Israeli military’s daytime halt in combat operations seems to be taking effect in Gaza


The Israeli military announced on Monday a temporary halt to operations during daylight hours in parts of southern Gaza, reflecting a new policy aimed at facilitating aid delivery to residents of the region.

Humanitarian workers expressed optimism that the daily pause in Israeli military activities would alleviate challenges in delivering aid to central and southern Gaza from Kerem Shalom, a critical border crossing with Israel. Despite this pause, aid agencies cautioned that ongoing movement restrictions and security concerns within Gaza continued to hinder effective food distribution.

This policy specifically applies to a seven-mile stretch in southern Gaza and does not extend to central Gaza, where hundreds of thousands of displaced Palestinians have sought refuge since the beginning of the conflict in Rafah.

The Israeli incursion into Rafah in early May resulted in the closure of the primary supply route between Egypt and Gaza at Rafah, significantly impeding the ability of aid groups to distribute essential supplies arriving from Israel to southern and central Gaza.

Despite pre-positioning food and other supplies ahead of the Israeli military operation in Rafah, concerns about food shortages in southern Gaza have escalated after six weeks of intense conflict. While fears of famine have somewhat subsided in northern Gaza, humanitarian organizations stress the precariousness of the situation.

Carl Skau, deputy director of the World Food Program, emphasized the urgency: “While food supplies in southern Gaza were relatively stable a month ago, our concern has grown significantly. Even with existing stockpiles, sustained access is critical to prevent a humanitarian crisis in the coming weeks.”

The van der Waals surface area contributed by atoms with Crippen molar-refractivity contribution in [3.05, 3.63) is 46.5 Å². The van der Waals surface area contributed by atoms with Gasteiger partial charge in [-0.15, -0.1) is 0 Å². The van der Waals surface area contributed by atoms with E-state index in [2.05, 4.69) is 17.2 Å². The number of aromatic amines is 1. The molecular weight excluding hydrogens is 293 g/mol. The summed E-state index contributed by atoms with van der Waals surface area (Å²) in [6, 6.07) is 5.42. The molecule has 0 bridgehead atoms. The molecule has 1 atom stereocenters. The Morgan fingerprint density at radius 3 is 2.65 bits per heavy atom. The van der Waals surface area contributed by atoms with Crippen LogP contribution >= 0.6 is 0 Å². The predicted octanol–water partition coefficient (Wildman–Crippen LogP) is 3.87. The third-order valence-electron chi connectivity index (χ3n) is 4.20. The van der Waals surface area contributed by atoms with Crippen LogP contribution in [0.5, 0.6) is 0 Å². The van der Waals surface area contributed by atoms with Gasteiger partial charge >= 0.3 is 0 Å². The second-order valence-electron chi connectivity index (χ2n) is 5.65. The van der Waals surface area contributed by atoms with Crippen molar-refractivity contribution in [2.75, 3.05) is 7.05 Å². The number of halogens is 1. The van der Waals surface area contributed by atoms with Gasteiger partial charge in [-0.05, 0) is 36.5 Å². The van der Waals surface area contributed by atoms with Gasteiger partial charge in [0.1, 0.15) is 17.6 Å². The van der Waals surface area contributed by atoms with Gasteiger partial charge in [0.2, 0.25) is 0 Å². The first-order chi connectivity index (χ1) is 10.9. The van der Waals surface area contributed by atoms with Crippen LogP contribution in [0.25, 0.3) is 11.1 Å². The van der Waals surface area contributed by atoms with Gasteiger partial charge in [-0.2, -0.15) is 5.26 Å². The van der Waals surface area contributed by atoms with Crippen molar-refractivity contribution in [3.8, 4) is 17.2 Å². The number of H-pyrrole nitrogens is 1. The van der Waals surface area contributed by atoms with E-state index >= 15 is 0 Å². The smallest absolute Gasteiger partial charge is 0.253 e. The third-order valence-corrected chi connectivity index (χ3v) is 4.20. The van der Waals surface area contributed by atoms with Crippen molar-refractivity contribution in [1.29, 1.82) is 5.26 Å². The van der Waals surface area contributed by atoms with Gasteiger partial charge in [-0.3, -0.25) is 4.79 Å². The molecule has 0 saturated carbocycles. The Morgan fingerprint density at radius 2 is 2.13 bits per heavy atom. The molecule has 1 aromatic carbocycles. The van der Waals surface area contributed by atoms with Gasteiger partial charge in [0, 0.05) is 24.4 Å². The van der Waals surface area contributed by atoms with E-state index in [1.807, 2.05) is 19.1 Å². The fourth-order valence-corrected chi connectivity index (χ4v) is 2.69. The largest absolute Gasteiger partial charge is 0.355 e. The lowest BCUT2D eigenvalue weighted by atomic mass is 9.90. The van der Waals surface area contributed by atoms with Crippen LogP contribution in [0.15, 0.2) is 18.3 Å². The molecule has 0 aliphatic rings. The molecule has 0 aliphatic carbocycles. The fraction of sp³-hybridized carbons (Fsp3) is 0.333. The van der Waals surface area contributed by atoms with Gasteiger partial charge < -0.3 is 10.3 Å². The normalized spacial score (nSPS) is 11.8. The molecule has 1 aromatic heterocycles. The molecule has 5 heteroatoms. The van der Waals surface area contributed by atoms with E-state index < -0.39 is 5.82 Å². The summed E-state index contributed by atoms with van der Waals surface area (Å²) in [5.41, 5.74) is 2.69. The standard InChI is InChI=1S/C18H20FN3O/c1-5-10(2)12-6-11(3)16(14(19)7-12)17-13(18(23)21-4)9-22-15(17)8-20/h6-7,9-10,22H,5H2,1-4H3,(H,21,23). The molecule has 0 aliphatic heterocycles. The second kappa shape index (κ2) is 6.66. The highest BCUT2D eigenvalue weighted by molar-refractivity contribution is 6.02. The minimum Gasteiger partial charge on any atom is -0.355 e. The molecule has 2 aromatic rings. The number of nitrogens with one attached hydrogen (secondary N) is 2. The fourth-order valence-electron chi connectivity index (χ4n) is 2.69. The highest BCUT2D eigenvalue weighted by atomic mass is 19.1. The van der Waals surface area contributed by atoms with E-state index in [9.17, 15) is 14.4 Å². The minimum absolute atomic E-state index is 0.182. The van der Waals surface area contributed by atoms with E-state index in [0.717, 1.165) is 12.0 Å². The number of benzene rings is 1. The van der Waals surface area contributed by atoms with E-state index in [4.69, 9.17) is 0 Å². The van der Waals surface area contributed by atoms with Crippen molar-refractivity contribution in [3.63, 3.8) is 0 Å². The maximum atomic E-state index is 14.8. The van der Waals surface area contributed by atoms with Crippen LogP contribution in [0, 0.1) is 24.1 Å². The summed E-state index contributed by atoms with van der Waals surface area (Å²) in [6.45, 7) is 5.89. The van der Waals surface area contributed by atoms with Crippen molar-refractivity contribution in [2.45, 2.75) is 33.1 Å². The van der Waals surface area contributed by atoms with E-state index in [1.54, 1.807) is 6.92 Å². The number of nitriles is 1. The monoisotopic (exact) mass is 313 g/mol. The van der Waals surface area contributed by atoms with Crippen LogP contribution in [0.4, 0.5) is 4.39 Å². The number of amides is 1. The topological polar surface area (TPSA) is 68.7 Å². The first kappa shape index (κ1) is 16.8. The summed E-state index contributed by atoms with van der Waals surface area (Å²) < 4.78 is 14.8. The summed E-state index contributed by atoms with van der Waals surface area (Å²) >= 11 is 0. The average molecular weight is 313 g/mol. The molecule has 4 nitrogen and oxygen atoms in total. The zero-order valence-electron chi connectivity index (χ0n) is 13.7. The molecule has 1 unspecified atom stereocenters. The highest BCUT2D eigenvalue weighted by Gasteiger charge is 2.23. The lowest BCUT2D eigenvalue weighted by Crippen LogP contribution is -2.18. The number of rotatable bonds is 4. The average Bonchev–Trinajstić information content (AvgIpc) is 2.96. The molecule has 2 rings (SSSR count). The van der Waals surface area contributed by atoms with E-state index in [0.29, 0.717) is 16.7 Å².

The closure of the Rafah border and the ongoing conflict have forced aid agencies and commercial vendors to redirect convoys through Israel, utilizing the Kerem Shalom crossing to enter Gaza. Once inside Gaza, humanitarian organizations take over distribution using their own vehicles. However, they criticize Israel for insufficient security guarantees during aid deliveries, pointing to attacks on convoys and aid workers, including Israeli airstrikes.

Israeli authorities assert that they do not impose limits on the amount of aid entering Gaza and attribute delays and shortages to logistical challenges among aid groups and alleged diversion of supplies by Hamas.

Shimon Freedman, a spokesperson for COGAT, the Israeli defense ministry’s coordinator for aid activities, stated: “We believe the primary obstacle lies in logistical inefficiencies on the ground, and more concerted efforts are needed to address these challenges.”

Despite these assurances, humanitarian agencies stress the urgent need for sustained access and security guarantees to avert a humanitarian catastrophe in Gaza.


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